Social media bosses including Mark Zuckerberg were told they had "blood on your hands" when they appeared before a committee of US Senators on Wednesday.
The boss of Meta, which operates Facebook and Instagram, appeared alongside the chief executives of influential social media platforms among young people, including X, TikTok, Snap and Discord, to face questions on their efforts to combat online child sexual exploitation.
The hearing began with a video in which children spoke about being victimised on the social platforms, with one child saying: "I was sexually exploited on Facebook."
Senator Lindsey Graham told the Facebook entrepreneur: "Mr Zuckerberg, you and the companies before us, I know you don't mean it to be so, but you have blood on your hands.
"You have a product that's killing people."
Mr Zuckerberg went on to apologise to families who held up pictures of their children who they said had been harmed by social media.
Asked by Senator Josh Hawley if he wanted to apologise, Mr Zuckerberg stood up, turned around, and addressed the families.
"I'm sorry for everything you have all been through. No one should go through the things that your families have suffered and this is why we invest so much and we are going to continue doing industry-wide efforts to make sure no one has to go through the things your families have had to suffer," he said.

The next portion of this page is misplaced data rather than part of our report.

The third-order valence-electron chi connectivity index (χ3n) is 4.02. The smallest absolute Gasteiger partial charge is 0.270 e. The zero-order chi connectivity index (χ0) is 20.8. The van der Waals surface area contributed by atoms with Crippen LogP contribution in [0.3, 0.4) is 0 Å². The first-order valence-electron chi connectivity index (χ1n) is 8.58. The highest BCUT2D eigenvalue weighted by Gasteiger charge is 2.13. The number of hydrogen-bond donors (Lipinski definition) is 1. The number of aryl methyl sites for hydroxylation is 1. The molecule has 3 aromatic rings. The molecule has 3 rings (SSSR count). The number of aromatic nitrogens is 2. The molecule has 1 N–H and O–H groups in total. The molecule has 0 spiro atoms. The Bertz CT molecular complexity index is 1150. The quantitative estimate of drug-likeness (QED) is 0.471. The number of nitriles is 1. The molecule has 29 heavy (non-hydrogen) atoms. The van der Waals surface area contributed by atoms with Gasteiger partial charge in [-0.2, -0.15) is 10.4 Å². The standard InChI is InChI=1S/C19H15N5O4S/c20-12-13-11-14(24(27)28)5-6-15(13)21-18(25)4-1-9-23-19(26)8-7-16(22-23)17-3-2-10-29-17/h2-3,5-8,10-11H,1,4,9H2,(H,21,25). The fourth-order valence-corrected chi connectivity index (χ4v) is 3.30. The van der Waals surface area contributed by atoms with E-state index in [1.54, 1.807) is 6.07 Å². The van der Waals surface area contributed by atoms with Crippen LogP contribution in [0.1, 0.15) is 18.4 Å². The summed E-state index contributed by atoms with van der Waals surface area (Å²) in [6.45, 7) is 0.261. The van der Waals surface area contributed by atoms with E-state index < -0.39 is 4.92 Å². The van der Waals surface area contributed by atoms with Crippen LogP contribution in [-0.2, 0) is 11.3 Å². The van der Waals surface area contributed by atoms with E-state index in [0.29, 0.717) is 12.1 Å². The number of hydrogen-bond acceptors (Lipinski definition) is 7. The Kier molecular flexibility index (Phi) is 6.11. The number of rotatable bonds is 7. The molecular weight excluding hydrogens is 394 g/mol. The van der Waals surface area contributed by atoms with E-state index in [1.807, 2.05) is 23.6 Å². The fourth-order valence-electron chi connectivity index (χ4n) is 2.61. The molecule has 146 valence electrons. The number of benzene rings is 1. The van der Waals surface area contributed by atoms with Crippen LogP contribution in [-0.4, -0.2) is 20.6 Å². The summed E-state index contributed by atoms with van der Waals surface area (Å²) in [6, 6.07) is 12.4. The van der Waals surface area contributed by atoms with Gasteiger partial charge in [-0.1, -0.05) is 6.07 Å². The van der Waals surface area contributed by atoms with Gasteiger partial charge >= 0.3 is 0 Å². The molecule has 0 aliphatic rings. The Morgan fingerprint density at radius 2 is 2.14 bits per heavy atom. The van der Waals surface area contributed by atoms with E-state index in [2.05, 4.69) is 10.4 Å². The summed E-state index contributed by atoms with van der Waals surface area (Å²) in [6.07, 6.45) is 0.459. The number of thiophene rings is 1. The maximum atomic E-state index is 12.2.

Committee chairman Senator Dick Durbin quoted statistics from the National Center for Missing and Exploited Children non-profit group, showing showed financial "sextortion", in which a predator tricks a minor into sending explicit photos and videos, skyrocketed last year.
"This disturbing growth in child sexual exploitation is driven by one thing: changes in technology," Mr Durbin said during the hearing.
TikTok CEO Shou Zi Chew said the firm would spend more than two billion US dollars on trust and safety efforts, but declined to say how the figure compared to the company's overall revenue.
Mr Zuckerberg said Meta was "committed to protecting young people from abuse on our services" but described it as "an ongoing challenge".
He added: "As we improve defenses in one area, criminals shift their tactics, and we have to come up with new responses."
Mr Zuckerberg reiterated that the company has no plans to move forward with a previous idea to create a kids version of Instagram.